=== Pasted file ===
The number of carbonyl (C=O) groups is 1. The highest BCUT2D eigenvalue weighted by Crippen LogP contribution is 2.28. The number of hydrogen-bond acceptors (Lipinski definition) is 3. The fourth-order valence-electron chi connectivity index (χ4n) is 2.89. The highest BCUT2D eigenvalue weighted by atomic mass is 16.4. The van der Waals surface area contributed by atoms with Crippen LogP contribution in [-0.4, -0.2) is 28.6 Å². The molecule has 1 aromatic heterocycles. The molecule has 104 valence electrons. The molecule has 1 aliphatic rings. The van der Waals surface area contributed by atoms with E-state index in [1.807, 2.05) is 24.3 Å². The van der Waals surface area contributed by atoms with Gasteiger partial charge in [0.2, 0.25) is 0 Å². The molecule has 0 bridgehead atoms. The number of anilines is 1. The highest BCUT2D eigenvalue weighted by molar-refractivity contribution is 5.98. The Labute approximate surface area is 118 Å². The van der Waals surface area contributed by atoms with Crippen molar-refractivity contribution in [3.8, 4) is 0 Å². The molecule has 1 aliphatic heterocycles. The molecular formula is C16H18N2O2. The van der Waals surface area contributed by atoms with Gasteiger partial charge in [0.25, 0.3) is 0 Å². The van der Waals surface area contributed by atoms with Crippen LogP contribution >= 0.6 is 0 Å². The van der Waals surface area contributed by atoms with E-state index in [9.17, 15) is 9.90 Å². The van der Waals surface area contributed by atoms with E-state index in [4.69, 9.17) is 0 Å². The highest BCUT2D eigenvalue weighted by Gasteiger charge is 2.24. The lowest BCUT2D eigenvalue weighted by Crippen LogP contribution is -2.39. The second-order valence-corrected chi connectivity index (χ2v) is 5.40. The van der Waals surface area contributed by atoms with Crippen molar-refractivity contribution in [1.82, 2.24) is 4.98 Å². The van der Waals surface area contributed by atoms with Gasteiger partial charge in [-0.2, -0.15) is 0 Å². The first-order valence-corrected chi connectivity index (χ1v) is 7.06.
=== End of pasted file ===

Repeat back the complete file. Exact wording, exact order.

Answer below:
The number of carbonyl (C=O) groups is 1. The highest BCUT2D eigenvalue weighted by Crippen LogP contribution is 2.28. The number of hydrogen-bond acceptors (Lipinski definition) is 3. The fourth-order valence-electron chi connectivity index (χ4n) is 2.89. The highest BCUT2D eigenvalue weighted by atomic mass is 16.4. The van der Waals surface area contributed by atoms with Crippen LogP contribution in [-0.4, -0.2) is 28.6 Å². The molecule has 1 aromatic heterocycles. The molecule has 104 valence electrons. The molecule has 1 aliphatic rings. The van der Waals surface area contributed by atoms with E-state index in [1.807, 2.05) is 24.3 Å². The van der Waals surface area contributed by atoms with Gasteiger partial charge in [0.2, 0.25) is 0 Å². The molecule has 0 bridgehead atoms. The number of anilines is 1. The highest BCUT2D eigenvalue weighted by molar-refractivity contribution is 5.98. The Labute approximate surface area is 118 Å². The van der Waals surface area contributed by atoms with Crippen molar-refractivity contribution in [3.8, 4) is 0 Å². The molecule has 1 aliphatic heterocycles. The molecular formula is C16H18N2O2. The van der Waals surface area contributed by atoms with Gasteiger partial charge in [0.25, 0.3) is 0 Å². The van der Waals surface area contributed by atoms with Crippen LogP contribution >= 0.6 is 0 Å². The van der Waals surface area contributed by atoms with E-state index in [9.17, 15) is 9.90 Å². The van der Waals surface area contributed by atoms with E-state index in [4.69, 9.17) is 0 Å². The highest BCUT2D eigenvalue weighted by Gasteiger charge is 2.24. The lowest BCUT2D eigenvalue weighted by Crippen LogP contribution is -2.39. The second-order valence-corrected chi connectivity index (χ2v) is 5.40. The van der Waals surface area contributed by atoms with Crippen molar-refractivity contribution in [1.82, 2.24) is 4.98 Å². The van der Waals surface area contributed by atoms with Gasteiger partial charge in [-0.2, -0.15) is 0 Å². The first-order valence-corrected chi connectivity index (χ1v) is 7.06.